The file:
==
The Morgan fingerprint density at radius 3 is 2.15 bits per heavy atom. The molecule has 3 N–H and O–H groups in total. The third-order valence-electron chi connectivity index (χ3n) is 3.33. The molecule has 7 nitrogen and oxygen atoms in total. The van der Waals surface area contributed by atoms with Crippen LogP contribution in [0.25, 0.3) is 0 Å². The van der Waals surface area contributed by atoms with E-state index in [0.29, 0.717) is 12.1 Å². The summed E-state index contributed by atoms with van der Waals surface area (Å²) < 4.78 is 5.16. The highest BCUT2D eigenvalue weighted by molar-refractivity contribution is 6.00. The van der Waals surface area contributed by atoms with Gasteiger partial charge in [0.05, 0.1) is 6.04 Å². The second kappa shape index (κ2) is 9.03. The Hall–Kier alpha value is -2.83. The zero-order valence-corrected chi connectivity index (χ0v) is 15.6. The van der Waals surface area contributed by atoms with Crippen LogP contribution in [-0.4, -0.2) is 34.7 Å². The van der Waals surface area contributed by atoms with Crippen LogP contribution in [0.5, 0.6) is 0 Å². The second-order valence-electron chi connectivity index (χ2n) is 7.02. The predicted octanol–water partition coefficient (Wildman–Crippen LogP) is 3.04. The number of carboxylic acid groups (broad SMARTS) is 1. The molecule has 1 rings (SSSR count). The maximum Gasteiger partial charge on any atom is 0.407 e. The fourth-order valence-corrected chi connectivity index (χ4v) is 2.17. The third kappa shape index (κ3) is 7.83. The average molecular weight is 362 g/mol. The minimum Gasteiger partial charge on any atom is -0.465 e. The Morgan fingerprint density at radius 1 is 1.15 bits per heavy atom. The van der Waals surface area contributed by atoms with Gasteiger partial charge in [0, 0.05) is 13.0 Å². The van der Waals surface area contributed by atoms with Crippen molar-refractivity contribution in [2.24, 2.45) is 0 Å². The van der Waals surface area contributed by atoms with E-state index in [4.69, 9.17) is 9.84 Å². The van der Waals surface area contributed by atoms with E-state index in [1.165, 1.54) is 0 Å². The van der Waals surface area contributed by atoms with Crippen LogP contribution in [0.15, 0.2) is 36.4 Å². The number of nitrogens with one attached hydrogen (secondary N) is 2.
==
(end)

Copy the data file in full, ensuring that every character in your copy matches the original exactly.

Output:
The Morgan fingerprint density at radius 3 is 2.15 bits per heavy atom. The molecule has 3 N–H and O–H groups in total. The third-order valence-electron chi connectivity index (χ3n) is 3.33. The molecule has 7 nitrogen and oxygen atoms in total. The van der Waals surface area contributed by atoms with Crippen LogP contribution in [0.25, 0.3) is 0 Å². The van der Waals surface area contributed by atoms with E-state index in [0.29, 0.717) is 12.1 Å². The summed E-state index contributed by atoms with van der Waals surface area (Å²) < 4.78 is 5.16. The highest BCUT2D eigenvalue weighted by molar-refractivity contribution is 6.00. The van der Waals surface area contributed by atoms with Gasteiger partial charge in [0.05, 0.1) is 6.04 Å². The second kappa shape index (κ2) is 9.03. The Hall–Kier alpha value is -2.83. The zero-order valence-corrected chi connectivity index (χ0v) is 15.6. The van der Waals surface area contributed by atoms with Crippen LogP contribution in [-0.4, -0.2) is 34.7 Å². The van der Waals surface area contributed by atoms with Crippen LogP contribution in [0.5, 0.6) is 0 Å². The second-order valence-electron chi connectivity index (χ2n) is 7.02. The predicted octanol–water partition coefficient (Wildman–Crippen LogP) is 3.04. The number of carboxylic acid groups (broad SMARTS) is 1. The molecule has 1 rings (SSSR count). The maximum Gasteiger partial charge on any atom is 0.407 e. The fourth-order valence-corrected chi connectivity index (χ4v) is 2.17. The third kappa shape index (κ3) is 7.83. The average molecular weight is 362 g/mol. The minimum Gasteiger partial charge on any atom is -0.465 e. The Morgan fingerprint density at radius 1 is 1.15 bits per heavy atom. The van der Waals surface area contributed by atoms with Gasteiger partial charge in [0, 0.05) is 13.0 Å². The van der Waals surface area contributed by atoms with Crippen molar-refractivity contribution in [2.24, 2.45) is 0 Å². The van der Waals surface area contributed by atoms with E-state index in [4.69, 9.17) is 9.84 Å². The van der Waals surface area contributed by atoms with E-state index in [1.165, 1.54) is 0 Å². The van der Waals surface area contributed by atoms with Crippen LogP contribution in [0.15, 0.2) is 36.4 Å². The number of nitrogens with one attached hydrogen (secondary N) is 2.